Syrian Kurds criticize UN decision limiting humanitarian aid to Syria
ERBIL (Kurdistan 24) – A Syrian Kurdish party on Saturday criticized the recent decision by the United Nations Security Council (UNSC) to restrict the number of border crossings that can be used to bring aid to northeastern Syria, widely seen as an attempt by Russia to limit assistance to the area in support of Damascus.
“The United Nations has voted to limit the entry of humanitarian aid through the border crossings under the control of Turkey and the Syrian regime, clearly preventing delivery of aid to those in need,” Aldar Xelil, head of the Diplomatic Relations Office for the Movement for a Democratic Society (TEV-DEM), said in a public statement.
“On the other hand, this measure contradicts the United Nations’ neutrality and violates its charter,” he continued, “as happened previously with respect to the Constitutional Committee which in last September excluded the Autonomous Administration from negotiations in Geneva and elsewhere.”
The senior Kurdish official called on the UNSC to be responsible and support the northeast of Syria with aid, calling the recent vote a dangerous development.
In late December, Russia vetoed a resolution on Syria for the 14th time since the start of the nation’s protracted conflict in 2011 to block cross-border humanitarian aid deliveries from Turkey and Iraq that would benefit large numbers of Syrian civilians.
Since 2014, millions have relied on humanitarian and medical supplies brought into the country via four border crossings with Turkey, Iraq, and Jordan.
The resolution called for renewing operations, excluding one border crossing in Jordan, for up to a year. Thirteen countries voted in favor, with permanent UNSC member states China and Russia casting the votes that blocked the measure.
The 15-member Security Council on Friday allowed cross-border aid deliveries to continue from two places in Turkey (Bab al-Hawa and Bab al-Salameh, connecting Turkey to the northern Syrian city of Idlib), but dropped the Yaroubiyeh crossing which connects areas in Syria held by the Kurdish-led Syrian Democratic Forces (SDF) eastward to Iraq. Furthermore, a Jordanian border point was also closed for aid deliveries.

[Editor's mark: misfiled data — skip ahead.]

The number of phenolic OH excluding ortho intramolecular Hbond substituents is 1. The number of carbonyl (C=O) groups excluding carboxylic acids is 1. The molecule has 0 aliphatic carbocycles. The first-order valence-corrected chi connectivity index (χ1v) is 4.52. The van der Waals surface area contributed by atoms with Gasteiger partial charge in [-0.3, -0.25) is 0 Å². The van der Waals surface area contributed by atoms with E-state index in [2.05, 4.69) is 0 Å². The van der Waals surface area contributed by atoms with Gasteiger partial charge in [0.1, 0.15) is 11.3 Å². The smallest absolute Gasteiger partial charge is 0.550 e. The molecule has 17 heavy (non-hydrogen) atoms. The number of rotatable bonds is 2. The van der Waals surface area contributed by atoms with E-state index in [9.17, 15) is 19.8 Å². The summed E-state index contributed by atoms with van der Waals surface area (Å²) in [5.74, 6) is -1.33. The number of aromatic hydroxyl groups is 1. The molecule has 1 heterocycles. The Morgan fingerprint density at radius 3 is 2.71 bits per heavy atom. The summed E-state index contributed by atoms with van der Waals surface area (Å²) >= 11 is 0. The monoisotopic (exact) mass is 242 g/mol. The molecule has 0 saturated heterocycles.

“Yaroubiyeh has only brought in limited quantities of aid - it’s basically all medicine - while the Bab al-Hawa and Bab al-Salameh crossings into Turkish-dominated northwestern Syria have been used much more frequently by the UN,” Aron Lund, a fellow with the Century Foundation, told Kurdistan 24.
“In the end, these two Turkey-Syria crossings were kept and Yaroubiyeh has now been shut down.
This means, in practice, that the UN can no longer use Yaroubiyeh to bring crucial aid into Syria without first getting the Syrian government’s permission.
“The Russians want to restore control to Assad’s government, but are also mindful of Turkey’s concerns about a worsened crisis in areas like Idlib,” Syria analyst Lund said.
“They are also eager to increase the Syrian government’s control over the northeast and over SDF, to give it more leverage in its talks with SDF,” he added. “The events in October and November and Trump’s talk about ‘securing the oil’ has clearly angered the Russians and they now felt even more motivated to shut down UN access to northeastern Syria.”
The Syrian government already allows some aid to reach northeastern Syria by land or air, but it has banned aid workers from sending medical supplies to the region, such as surgical equipment.
The UN says its Yaroubiyeh operation previously supplied 40 percent of the medical supplies used in SDF-run areas.
Lund continued, “That medical aid is no longer going to reach northeastern Syria, unless the SDF can persuade Damascus to let it be trucked in from government-controlled areas. And that will probably require something in return.”
“It’s ultimately about who should control northeastern Syria. It’s a way to use aid as leverage, to increase SDF’s dependence on Damascus, and to make it less sustainable for SDF to work with Assad’s American enemies.”
Editing by John J. Catherine